Hugh Pickens DOT Com writes: Lucas Mearian reports that it took Western Digital's more than a decade to develop a way to reliably seal helium gas inside of a hard drive but with 6 TB of storage, it was worth the wait. "I'd say helium is one of the major breakthroughs in the hard drive industry because you can only increase the platter areal density so much with today's technology," says Fang Zhang, an analyst at market researcher IHS. At one-seventh the density of air, helium produces less drag on the moving components of a drive — the spinning disk platters and actuator arms — which translates into less friction and lower operating temperatures. Sealing air out of the drive also keeps humidity and other contaminates from getting in and while the Ultrastar He6's 50% boost in capacity is impressive, what's most notable is the power reduction (PDF), Zhang says, because the high-capacity drives will be used in large data centers and cloud infrastructures. "Data is going to the moon. As we deploy solutions that are tens and hundreds of petabytes, anything you can do to increase density is a boon," says Jimmy Daley, director of Smart Storage at Hewlett-Packard. "We are seeing about 2-watt lower power on random workloads compared to today's 4TB. That's about 20% [power reduction]." However with helium shortages occurring right now and the price of helium skyrocketing, the question’s how much commercial demand might affect manufacturing costs in products that depend on the increasingly sparse element. It may be telling that HGST hasn’t announced a price for the Ultrastar He6 at this time.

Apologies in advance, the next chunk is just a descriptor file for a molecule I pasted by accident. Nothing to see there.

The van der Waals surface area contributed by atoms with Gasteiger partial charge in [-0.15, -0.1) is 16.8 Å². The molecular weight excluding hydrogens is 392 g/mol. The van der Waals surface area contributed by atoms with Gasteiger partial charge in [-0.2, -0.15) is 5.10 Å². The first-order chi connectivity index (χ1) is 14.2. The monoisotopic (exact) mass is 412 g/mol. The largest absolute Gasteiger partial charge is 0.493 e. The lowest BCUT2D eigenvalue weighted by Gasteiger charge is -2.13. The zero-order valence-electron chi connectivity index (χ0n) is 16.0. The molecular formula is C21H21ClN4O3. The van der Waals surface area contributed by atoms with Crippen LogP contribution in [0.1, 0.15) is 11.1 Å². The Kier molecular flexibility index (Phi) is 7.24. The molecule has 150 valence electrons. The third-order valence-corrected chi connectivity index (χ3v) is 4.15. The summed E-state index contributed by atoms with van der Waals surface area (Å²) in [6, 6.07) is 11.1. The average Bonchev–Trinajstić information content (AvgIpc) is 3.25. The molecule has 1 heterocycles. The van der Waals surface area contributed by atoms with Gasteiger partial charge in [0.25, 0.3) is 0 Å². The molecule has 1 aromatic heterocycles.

Submission + - Adobe's giant-sized cryptographic blunder (

An anonymous reader writes: Everyone knows you hash passwords instead of encrypting them, right? Right? Not Adobe it seems. Paul Ducklin from Sophos takes apart the Adobe breach data to show just how bad for us Adobe's mistakes were.

Submission + - Bitcoin protocol vulnerability could lead to a collapse